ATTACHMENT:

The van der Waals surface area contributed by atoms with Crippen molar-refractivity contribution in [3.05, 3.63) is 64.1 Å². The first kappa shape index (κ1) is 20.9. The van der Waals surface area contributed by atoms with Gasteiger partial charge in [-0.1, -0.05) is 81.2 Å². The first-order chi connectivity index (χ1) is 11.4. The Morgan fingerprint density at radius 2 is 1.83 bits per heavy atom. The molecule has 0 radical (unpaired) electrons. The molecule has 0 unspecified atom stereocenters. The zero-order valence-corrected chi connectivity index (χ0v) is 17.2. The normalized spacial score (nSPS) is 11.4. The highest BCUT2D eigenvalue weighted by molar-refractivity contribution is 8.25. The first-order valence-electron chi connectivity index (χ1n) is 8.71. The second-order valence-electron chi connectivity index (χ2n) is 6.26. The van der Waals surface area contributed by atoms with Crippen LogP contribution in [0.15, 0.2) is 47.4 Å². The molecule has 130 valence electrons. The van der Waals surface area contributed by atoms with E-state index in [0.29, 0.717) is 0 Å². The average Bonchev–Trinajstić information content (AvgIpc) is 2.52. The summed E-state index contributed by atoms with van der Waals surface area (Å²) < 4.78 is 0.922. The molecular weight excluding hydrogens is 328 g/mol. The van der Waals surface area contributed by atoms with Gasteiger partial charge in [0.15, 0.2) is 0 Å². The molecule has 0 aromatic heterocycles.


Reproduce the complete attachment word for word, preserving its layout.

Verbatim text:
The van der Waals surface area contributed by atoms with Crippen molar-refractivity contribution in [3.05, 3.63) is 64.1 Å². The first kappa shape index (κ1) is 20.9. The van der Waals surface area contributed by atoms with Gasteiger partial charge in [-0.1, -0.05) is 81.2 Å². The first-order chi connectivity index (χ1) is 11.4. The Morgan fingerprint density at radius 2 is 1.83 bits per heavy atom. The molecule has 0 radical (unpaired) electrons. The molecule has 0 unspecified atom stereocenters. The zero-order valence-corrected chi connectivity index (χ0v) is 17.2. The normalized spacial score (nSPS) is 11.4. The highest BCUT2D eigenvalue weighted by molar-refractivity contribution is 8.25. The first-order valence-electron chi connectivity index (χ1n) is 8.71. The second-order valence-electron chi connectivity index (χ2n) is 6.26. The van der Waals surface area contributed by atoms with Crippen LogP contribution in [0.15, 0.2) is 47.4 Å². The molecule has 130 valence electrons. The van der Waals surface area contributed by atoms with E-state index in [0.29, 0.717) is 0 Å². The average Bonchev–Trinajstić information content (AvgIpc) is 2.52. The summed E-state index contributed by atoms with van der Waals surface area (Å²) < 4.78 is 0.922. The molecular weight excluding hydrogens is 328 g/mol. The van der Waals surface area contributed by atoms with Gasteiger partial charge in [0.15, 0.2) is 0 Å². The molecule has 0 aromatic heterocycles.